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Thanks for taking time to visit the 2008 Happisburgh Bird Diary, we hope you enjoyed reading it. To find out what Ossie and I see this year please visit the Happisburgh Parish Bird List 2009 ...

5th - 11th October

Sunday morning greeted us with heavy rain, torrential at times it seemed, before it cleared during the afternoon. Apart from some more, lighter, rain on Tuesday it remained dry. A light N-NE'ly wind opened the week, this soon backing round to SW for the most part. From the 9th, which was a lovely 'classic' autumnal day, it became a bit cooler.

It was so wet on Sunday morning that Oswald really wasn't bothered about staying indoors, but with the sun coming out during the afternoon he was more than pleased to venture out. We walked the lane to the paddocks, noting that the Redstart from last week was still present by the ditch, and insects disturbed by the cattle at Lower Farm were providing a source of food for a family party of 5 Swallows. These were present until at least the Wednesday and at one point they ventured over our garden where they hawked with a House Martin. A Monday morning walk to the village and along the cliffs to the Decca site and back was initially accompanied by several skeins of Pink-footed Geese, somewhere in excess of 1,500 all heading down towards east Norfolk. Cloud was slowly breaking as time passed and I took a favourite route off Beach Road and along the edge of the small field behind the RNLI towards St. Mary's to check for migrant birds that may have stopped off to feed. The habitat at Happisburgh village really is quite superb for small birds and, being situated atop the cliffs, must make a welcome sight visible from well out to sea to tired birds that have just flown perhaps many hundreds of kilometres. Today a Pied Flycatcher was living up to it's name in the treetops there and the hedge down to the lifeboat shed was providing shelter to another Redstart. Overhead were small numbers of Meadow Pipits and Chaffinches heading south and amongst the latter I heard the distinctive 'wheeze' call of Brambling. Heading south along the cliff, 2 Grey Plover landed briefly on the beach and a male Snow Bunting on the beach may well have been the bird reported to me last week. A Wheatear was also along this clifftop stretch and it was nice to catch up with Robin Abel, the finder of last years Buff-breasted Sanpiper that attracted many birders to the lighthouse field, who informed me he had seen two.

Tuesday saw our walk lead us away from the coast and follow the circuit towards Lessingham and along the footpath that leads back up to Whimpwell Green. Approaching the paddocks a small bird flew out of the mature hedgerow and across the field. It looked interesting and a closer look revealed it to be a Coal Tit, a bird which I seldom see in the parish although I'm sure more time spent watching around the village would turn them up more regularly. The SE facing side of the copse was sheltered and a real suntrap so I carefully approached as there was every chance a Warbler or similar insectivorous bird would be feeding there. A Chiffchaff was quite low down in the Hawthorns and soon joined by another but in the top of a Sycamore was something that was too small to be another and not behaving how I would normally expect a Goldcrest to. I suspected a rarer Phylloscopus and eventually saw enough to realise that it was another Yellow-browed Warbler, my third sighting in the area this autumn. It gave me several brief but decent views as it actively fed and then flew into the more dense foliage of an Oak where I lost sight of it. Also benefitting from the insects that were obviously abundant here was a Pied Flycatcher.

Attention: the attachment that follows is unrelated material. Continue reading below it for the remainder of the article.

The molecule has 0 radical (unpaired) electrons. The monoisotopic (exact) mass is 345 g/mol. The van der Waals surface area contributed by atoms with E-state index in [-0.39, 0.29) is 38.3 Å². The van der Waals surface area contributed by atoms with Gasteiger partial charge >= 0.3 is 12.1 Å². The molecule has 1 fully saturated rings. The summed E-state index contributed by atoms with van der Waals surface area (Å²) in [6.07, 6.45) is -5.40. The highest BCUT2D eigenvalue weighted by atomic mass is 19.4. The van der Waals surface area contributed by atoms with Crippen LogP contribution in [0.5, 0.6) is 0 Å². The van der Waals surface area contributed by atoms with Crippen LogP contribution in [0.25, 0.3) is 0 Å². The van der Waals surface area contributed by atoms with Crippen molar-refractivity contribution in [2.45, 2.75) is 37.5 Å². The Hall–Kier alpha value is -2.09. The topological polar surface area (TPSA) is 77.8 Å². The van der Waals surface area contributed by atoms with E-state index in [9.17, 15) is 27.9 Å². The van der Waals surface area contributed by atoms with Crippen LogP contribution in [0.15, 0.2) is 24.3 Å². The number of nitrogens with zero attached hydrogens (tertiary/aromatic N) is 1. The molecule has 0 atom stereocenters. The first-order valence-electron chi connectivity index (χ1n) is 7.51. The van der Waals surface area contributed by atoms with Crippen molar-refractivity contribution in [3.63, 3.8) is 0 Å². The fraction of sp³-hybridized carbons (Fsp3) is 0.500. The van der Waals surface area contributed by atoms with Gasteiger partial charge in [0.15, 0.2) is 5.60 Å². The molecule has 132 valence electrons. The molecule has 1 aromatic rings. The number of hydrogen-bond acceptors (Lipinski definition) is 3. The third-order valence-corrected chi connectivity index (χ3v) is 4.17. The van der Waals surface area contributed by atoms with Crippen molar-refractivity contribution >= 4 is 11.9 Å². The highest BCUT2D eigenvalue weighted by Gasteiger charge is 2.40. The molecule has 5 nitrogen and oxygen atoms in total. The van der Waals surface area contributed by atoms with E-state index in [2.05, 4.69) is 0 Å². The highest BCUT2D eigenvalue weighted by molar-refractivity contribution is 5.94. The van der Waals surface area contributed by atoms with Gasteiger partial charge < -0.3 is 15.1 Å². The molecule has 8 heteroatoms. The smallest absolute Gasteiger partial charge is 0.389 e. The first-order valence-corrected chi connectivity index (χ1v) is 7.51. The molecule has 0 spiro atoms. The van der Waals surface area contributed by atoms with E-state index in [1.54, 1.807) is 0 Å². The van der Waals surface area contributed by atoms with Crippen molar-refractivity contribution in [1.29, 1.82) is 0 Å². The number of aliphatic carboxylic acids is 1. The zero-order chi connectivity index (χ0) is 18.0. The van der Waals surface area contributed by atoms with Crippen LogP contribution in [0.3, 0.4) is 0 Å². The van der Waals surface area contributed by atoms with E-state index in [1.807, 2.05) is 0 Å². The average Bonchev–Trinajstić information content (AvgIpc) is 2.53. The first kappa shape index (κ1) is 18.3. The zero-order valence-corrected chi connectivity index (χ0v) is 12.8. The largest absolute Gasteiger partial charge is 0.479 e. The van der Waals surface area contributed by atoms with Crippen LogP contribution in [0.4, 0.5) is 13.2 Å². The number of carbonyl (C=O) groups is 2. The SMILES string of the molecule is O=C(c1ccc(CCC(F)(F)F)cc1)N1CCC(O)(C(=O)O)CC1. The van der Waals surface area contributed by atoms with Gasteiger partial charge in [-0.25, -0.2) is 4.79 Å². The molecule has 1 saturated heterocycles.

Quite a small warbler, the Yellow-browed has distinct supercilia and usually two obvious wing bars. They will often accompany Tit flocks when they reach our shores. © Ron McIntyre

Wednesday night through to Thursday saw the wind shift to NW, light in strength, and this was probably the reason behind a noticeable influx of Blackbirds. A few Song Thrushes were also involved but no 'winter' Thrushes yet. Saturday morning called for a change in location and I headed up to the cricket ground planning to walk out to the Coast Watch buildings. The highlight here occurred as I was getting Ossie on his lead when 5 Tree Sparrows flew over. Again, it was the call that alerted me and they continued flying towards the village. The field east of the track which had been a splendid sight in the spring, when full of Daffodils in bloom, now has a good covering of weeds and played host to c100 Meadow Pipits and c120 Linnets, the latter often wheeling around in a busy, twittering flock. Two Wheatears seemed to favour the heap of manure by the clifftop and the old pill box by the Coastwatch was being used by a pair of Stonechats to sight insect prey, the male often launching himself then hovering above the rank grasses as he searched. A male Reed Bunting looked at home along the track, one spent some time along here last winter, and 5 Siskins flew westward overhead as we headed back...

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